Tetsworth Parish

Tetsworth was one of the Ancient Chapelries of Thame and did not become an Independent Ecclesiastical Parish until 1841.  It was administratively separate from Thame from an early date, however, and covered 1,179 acres in 1932, when the Civil Parish was enlarged to 2,618 acres by the addition of Attington and part of Thame to the West. The Ancient Boundaries followed Haseley Brook in the South and the old Boundary on the East used to run from the Wheatfield Road to Horsenden Hill, some way to the West of the modern Boundary.  On the North & East, where Tetsworth touched Attington & Thame, the Boundary Line made numerous right-angled turns indicating that it was drawn after the layout of Arable Strips.
Attington Parish Tithe Map 1848
Tetsworth Parish Tithe Map 1839

The Ancient Chapelry lay in the Clay Belt,  mainly between the 200 & 300ft contours: it rose in the centre to over 300 ft. and also at Horsenden Hill at the North-east corner. Tetsworth Common lay to the North-west of the Village.

Natural History of Oxfordshire ~ Robert Plot


Michael Burghers – Map Of Oxfordshire 1677
Beautifully embellished Map of the county of Oxfordshire engraved by Michael Burghers for Dr Robert Plot’sThe Natural History of Oxfordshire” published in 1677, a work that contained descriptions and images of Fossils found in the County including the 1st known illustration of a Dinosaur bone. The defining characteristic of the Map is the extensive decoration of the Borders & Cartouches with 178 Coats of Arms of the Colleges of Oxford University, Noblemen and Clergy. Also included is a Key explaining the Symbols used to identify various types of Locations on the Map.

The main Oxford–High Wycombe–London Road runs diagonally across the Parish; it became a Turnpike in 1718.  The records reveal the importance of the High Road in the life of Tetsworth from early times.  The Village is marked on a mid-14thC Road Map of England and in 1447 a Licence was granted to found a Hermitage at Tetsworth and a Chapel of St John the Baptist for the purpose of repairing the Road.  The Hermit was to labour with his hands for the maintenance of the Highways between Stokenchurch & Wheatley Bridge, which had long been a trouble for lack of Repair.  At the Reformation the Hermit disappeared but he was remembered as late as the 19thC by a Field called the Hermitage beside the Thame Road.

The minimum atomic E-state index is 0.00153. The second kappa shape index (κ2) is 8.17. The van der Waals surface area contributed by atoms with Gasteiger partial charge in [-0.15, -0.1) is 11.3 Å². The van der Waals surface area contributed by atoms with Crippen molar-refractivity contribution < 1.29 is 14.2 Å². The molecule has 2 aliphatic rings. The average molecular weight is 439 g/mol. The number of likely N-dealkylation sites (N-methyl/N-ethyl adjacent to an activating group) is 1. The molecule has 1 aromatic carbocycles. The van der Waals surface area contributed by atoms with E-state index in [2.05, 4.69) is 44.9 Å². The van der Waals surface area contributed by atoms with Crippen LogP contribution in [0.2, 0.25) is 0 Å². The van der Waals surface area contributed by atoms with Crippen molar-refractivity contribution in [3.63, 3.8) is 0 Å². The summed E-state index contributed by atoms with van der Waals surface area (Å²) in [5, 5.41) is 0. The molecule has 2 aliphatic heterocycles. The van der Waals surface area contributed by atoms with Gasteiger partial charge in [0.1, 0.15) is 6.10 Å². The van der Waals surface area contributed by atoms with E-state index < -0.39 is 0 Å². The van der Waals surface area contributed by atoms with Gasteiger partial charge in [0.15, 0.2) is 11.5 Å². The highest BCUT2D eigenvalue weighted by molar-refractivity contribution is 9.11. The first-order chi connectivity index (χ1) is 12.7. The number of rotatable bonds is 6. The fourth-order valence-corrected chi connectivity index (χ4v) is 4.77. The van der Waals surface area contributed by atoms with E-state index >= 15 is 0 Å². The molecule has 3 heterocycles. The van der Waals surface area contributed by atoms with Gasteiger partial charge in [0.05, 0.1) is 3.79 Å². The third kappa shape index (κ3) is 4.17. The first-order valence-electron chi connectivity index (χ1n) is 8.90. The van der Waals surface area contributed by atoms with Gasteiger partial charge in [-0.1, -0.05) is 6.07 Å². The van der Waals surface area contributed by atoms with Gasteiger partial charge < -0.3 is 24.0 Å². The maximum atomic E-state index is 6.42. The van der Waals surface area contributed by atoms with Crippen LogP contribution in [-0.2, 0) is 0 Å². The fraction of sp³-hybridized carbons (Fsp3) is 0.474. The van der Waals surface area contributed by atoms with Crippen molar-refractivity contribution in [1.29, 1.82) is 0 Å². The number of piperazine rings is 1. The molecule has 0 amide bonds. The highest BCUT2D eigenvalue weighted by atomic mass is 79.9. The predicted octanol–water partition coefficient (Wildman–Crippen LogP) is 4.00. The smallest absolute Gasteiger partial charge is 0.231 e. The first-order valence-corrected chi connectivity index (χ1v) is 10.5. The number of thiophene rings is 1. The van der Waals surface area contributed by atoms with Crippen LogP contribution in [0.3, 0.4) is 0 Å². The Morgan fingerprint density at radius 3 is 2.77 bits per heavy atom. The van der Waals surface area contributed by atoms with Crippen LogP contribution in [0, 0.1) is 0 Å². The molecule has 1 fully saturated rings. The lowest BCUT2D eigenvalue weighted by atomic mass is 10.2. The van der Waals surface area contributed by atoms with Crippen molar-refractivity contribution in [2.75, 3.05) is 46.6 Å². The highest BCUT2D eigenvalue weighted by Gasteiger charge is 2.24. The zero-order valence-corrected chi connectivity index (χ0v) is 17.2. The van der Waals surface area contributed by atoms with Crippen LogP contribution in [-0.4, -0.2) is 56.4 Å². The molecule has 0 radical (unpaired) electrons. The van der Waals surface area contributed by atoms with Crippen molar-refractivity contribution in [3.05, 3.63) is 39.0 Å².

In the Wills of Medieval Inhabitants of Tetsworth and the Neighbourhood Bequests were constantly made for the Upkeep of the Highways,  and post-Medieval documents contain many references to Travellers on the Tetsworth Road.  As the Village was 12-miles from Oxford it became a Stage on the Route from London to Oxford for the Postchaises & Carriers, and it was there that Letters from the Capital for the Great Houses such as Rycote were left.

Dr Robert Plot noted in 1677 that the ways were mended with the local Stone called ‘Maume‘. It was so free of Sulphur that it slaked in winter like Lime and Plot thought the local Farmers should much rather ‘mend their lands than Highways‘ with it.  He left a specimen with the son of the ‘ingenious improver, Sir Thomas Tipping‘, as a ‘thing not unworthy of his father’s trial‘.

That the Roads might be dangerous appears from occasional records.  A 16thC Star Chamber case records that an Oxford Carrier, taking Goods and Passengers to London, was attacked at Tetsworth by 4 Armed Men.  They wounded the 8 occupants of his conveyance and opened valuable Chests.  In 1681 Viscount Latimer wrote that he had arrived safely at Oxford without encountering Highwaymen, having paid a visit to Rycote whilst his coach ‘waited‘ at Tetsworth.  Another case is recorded in 1762 of a Highwayman robbing one of the Oxford Coaches near Tetsworth.

The heyday of the Road was after the making of the Turnpike in 1718 until the coming of the Railways in the 1840’s,  when Road Traffic dwindled and one of the principal Hostelries, the ‘Swan‘, was partly converted into a Post-office and the ‘Royal Oak‘ was pulled down.  Hearne records how the Mayor of Oxford and others dined at Tetsworth in 1725 and that Dr Edmund Hailey of Greenwich, the Savilian Professor of Geometry, designed to lie there on his return journey after a visit to Oxford in 1727.  In 1835 Pigot’s Commercial Directory records that 3 London Coaches went daily via Tetsworth and Wheatley to Oxford. There were 2 Vans and Wagons a week from London going by the same route, besides much local Traffic. NPG D21243,Sir Charles Sedley,by; after Michael Van der Gucht; Unknown artist